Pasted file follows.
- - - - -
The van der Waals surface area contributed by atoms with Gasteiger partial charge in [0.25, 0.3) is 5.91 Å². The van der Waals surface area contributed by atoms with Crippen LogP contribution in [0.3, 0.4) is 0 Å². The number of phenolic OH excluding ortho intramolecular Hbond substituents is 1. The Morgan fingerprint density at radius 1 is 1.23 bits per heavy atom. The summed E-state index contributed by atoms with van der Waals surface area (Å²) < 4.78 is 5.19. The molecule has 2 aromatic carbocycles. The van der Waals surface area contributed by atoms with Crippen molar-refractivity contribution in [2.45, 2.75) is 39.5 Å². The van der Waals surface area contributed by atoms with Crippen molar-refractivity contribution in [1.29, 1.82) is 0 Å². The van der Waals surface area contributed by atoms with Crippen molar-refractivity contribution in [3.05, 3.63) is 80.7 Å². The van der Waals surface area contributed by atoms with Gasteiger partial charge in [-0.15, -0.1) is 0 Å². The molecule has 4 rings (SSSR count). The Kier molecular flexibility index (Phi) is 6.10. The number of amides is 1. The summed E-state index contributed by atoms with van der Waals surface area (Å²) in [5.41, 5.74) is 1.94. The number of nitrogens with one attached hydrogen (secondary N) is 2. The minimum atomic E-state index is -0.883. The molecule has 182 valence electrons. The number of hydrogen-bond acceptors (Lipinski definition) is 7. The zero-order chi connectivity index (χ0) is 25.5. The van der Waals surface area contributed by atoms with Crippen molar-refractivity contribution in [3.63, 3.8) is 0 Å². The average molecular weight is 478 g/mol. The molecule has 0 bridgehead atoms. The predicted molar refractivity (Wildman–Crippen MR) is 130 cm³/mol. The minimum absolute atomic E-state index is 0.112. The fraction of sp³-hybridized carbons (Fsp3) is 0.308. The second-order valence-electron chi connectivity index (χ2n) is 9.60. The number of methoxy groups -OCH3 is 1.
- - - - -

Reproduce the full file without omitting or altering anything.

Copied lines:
The van der Waals surface area contributed by atoms with Gasteiger partial charge in [0.25, 0.3) is 5.91 Å². The van der Waals surface area contributed by atoms with Crippen LogP contribution in [0.3, 0.4) is 0 Å². The number of phenolic OH excluding ortho intramolecular Hbond substituents is 1. The Morgan fingerprint density at radius 1 is 1.23 bits per heavy atom. The summed E-state index contributed by atoms with van der Waals surface area (Å²) < 4.78 is 5.19. The molecule has 2 aromatic carbocycles. The van der Waals surface area contributed by atoms with Crippen molar-refractivity contribution in [2.45, 2.75) is 39.5 Å². The van der Waals surface area contributed by atoms with Crippen molar-refractivity contribution in [1.29, 1.82) is 0 Å². The van der Waals surface area contributed by atoms with Crippen molar-refractivity contribution in [3.05, 3.63) is 80.7 Å². The van der Waals surface area contributed by atoms with Gasteiger partial charge in [-0.15, -0.1) is 0 Å². The molecule has 4 rings (SSSR count). The Kier molecular flexibility index (Phi) is 6.10. The number of amides is 1. The summed E-state index contributed by atoms with van der Waals surface area (Å²) in [5.41, 5.74) is 1.94. The number of nitrogens with one attached hydrogen (secondary N) is 2. The minimum atomic E-state index is -0.883. The molecule has 182 valence electrons. The number of hydrogen-bond acceptors (Lipinski definition) is 7. The zero-order chi connectivity index (χ0) is 25.5. The van der Waals surface area contributed by atoms with Crippen molar-refractivity contribution in [3.63, 3.8) is 0 Å². The average molecular weight is 478 g/mol. The molecule has 0 bridgehead atoms. The predicted molar refractivity (Wildman–Crippen MR) is 130 cm³/mol. The minimum absolute atomic E-state index is 0.112. The fraction of sp³-hybridized carbons (Fsp3) is 0.308. The second-order valence-electron chi connectivity index (χ2n) is 9.60. The number of methoxy groups -OCH3 is 1.